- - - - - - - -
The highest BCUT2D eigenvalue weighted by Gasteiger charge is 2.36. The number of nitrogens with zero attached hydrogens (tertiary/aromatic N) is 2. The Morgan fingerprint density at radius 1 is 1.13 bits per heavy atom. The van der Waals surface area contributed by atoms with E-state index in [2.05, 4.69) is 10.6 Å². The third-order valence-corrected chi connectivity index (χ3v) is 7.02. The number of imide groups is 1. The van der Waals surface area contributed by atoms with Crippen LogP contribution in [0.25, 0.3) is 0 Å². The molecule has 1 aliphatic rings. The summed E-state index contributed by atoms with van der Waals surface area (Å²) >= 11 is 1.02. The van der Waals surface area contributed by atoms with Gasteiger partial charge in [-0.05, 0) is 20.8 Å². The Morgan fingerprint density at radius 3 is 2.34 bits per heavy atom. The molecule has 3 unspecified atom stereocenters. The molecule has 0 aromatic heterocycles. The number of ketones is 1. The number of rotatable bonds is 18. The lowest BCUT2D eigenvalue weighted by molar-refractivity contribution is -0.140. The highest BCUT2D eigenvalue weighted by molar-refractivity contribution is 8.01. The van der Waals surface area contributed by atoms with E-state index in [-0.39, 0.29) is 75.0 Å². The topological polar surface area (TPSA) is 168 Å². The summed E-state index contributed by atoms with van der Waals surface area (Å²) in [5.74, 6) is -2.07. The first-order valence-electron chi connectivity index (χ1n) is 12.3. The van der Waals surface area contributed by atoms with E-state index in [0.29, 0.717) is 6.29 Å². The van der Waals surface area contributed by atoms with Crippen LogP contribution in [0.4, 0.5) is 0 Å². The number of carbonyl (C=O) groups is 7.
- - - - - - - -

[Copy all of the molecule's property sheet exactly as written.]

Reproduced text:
The highest BCUT2D eigenvalue weighted by Gasteiger charge is 2.36. The number of nitrogens with zero attached hydrogens (tertiary/aromatic N) is 2. The Morgan fingerprint density at radius 1 is 1.13 bits per heavy atom. The van der Waals surface area contributed by atoms with E-state index in [2.05, 4.69) is 10.6 Å². The third-order valence-corrected chi connectivity index (χ3v) is 7.02. The number of imide groups is 1. The van der Waals surface area contributed by atoms with Crippen LogP contribution in [0.25, 0.3) is 0 Å². The molecule has 1 aliphatic rings. The summed E-state index contributed by atoms with van der Waals surface area (Å²) >= 11 is 1.02. The van der Waals surface area contributed by atoms with Gasteiger partial charge in [-0.05, 0) is 20.8 Å². The Morgan fingerprint density at radius 3 is 2.34 bits per heavy atom. The molecule has 3 unspecified atom stereocenters. The molecule has 0 aromatic heterocycles. The number of ketones is 1. The number of rotatable bonds is 18. The lowest BCUT2D eigenvalue weighted by molar-refractivity contribution is -0.140. The highest BCUT2D eigenvalue weighted by molar-refractivity contribution is 8.01. The van der Waals surface area contributed by atoms with E-state index in [-0.39, 0.29) is 75.0 Å². The topological polar surface area (TPSA) is 168 Å². The summed E-state index contributed by atoms with van der Waals surface area (Å²) in [5.74, 6) is -2.07. The first-order valence-electron chi connectivity index (χ1n) is 12.3. The van der Waals surface area contributed by atoms with E-state index in [0.29, 0.717) is 6.29 Å². The van der Waals surface area contributed by atoms with Crippen LogP contribution in [0.4, 0.5) is 0 Å². The number of carbonyl (C=O) groups is 7.